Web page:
UNSUNG OR UNWELL? REEVALUATING THE FIRST LADY THROUGH A FEMINIST LENS “Mary Todd Lincoln remains America’s most provocative First Lady,” writes Jean H. Baker in...

‘Swing Kings: The Inside Story of Baseball’s Home Run Revolution’

THE OLD-SCHOOL STYLE OF BATTING HAS BEEN TURNED ON ITS HEAD From the title, “Swing Kings,” readers might think Jared Diamond is writing about Duke...

‘Studio 54 Forever’ at House of Sweden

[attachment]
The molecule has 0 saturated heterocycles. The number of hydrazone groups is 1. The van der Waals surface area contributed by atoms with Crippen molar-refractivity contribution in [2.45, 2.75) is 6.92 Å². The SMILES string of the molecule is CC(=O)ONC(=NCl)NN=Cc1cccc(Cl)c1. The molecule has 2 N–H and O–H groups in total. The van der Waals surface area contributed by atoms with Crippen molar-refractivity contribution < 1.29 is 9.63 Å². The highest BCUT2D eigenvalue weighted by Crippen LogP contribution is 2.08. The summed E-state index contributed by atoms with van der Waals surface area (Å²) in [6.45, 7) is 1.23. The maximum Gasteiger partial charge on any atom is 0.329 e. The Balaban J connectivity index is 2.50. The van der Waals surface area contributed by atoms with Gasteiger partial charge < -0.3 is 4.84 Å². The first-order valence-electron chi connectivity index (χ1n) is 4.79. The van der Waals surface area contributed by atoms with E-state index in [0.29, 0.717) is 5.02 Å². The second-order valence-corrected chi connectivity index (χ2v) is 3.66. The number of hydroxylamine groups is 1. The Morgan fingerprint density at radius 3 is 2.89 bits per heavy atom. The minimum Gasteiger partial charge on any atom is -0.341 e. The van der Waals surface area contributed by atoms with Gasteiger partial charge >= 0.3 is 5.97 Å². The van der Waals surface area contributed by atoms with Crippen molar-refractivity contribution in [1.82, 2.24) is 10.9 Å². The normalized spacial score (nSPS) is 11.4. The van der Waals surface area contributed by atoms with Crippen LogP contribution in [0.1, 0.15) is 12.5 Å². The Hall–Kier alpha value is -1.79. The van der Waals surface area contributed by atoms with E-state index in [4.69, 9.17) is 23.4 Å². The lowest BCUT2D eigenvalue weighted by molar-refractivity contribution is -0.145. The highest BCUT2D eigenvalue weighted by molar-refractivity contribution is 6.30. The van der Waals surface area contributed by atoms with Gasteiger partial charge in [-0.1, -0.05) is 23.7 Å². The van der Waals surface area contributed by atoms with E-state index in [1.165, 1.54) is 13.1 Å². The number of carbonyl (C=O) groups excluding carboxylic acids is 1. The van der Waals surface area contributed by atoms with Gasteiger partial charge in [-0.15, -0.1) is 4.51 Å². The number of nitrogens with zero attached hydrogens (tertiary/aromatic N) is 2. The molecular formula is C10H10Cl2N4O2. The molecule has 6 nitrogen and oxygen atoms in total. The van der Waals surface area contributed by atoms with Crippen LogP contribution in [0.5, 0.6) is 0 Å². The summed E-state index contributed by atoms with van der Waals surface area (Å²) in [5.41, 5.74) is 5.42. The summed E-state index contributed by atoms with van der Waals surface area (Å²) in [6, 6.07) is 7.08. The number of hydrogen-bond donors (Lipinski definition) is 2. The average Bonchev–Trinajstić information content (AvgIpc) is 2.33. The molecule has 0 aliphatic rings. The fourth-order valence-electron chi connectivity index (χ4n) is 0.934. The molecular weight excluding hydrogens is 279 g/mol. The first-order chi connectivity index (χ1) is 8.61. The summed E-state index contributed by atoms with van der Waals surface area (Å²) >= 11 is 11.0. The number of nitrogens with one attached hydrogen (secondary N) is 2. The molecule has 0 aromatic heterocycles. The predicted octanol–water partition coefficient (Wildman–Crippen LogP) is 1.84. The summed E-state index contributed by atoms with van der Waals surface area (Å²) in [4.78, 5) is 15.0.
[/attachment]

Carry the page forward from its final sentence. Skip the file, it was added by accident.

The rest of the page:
Hasse Persson spent more than 100 nights at Studio 54 as the only photographer allowed inside by co-owner Steve Rubell after press hours. An exhibition of his photographs is on view from Sept. 22 to Dec. 9.

‘A Very Stable Genius’ Authors Tell All

For her monthly “Q&A Cafe” at the George Town Club, TV journalist Carol Joynt interviewed Carol Leonnig and Philip Rucker of the Washington Post.

Review: “The Double Game” by Dan Fesperman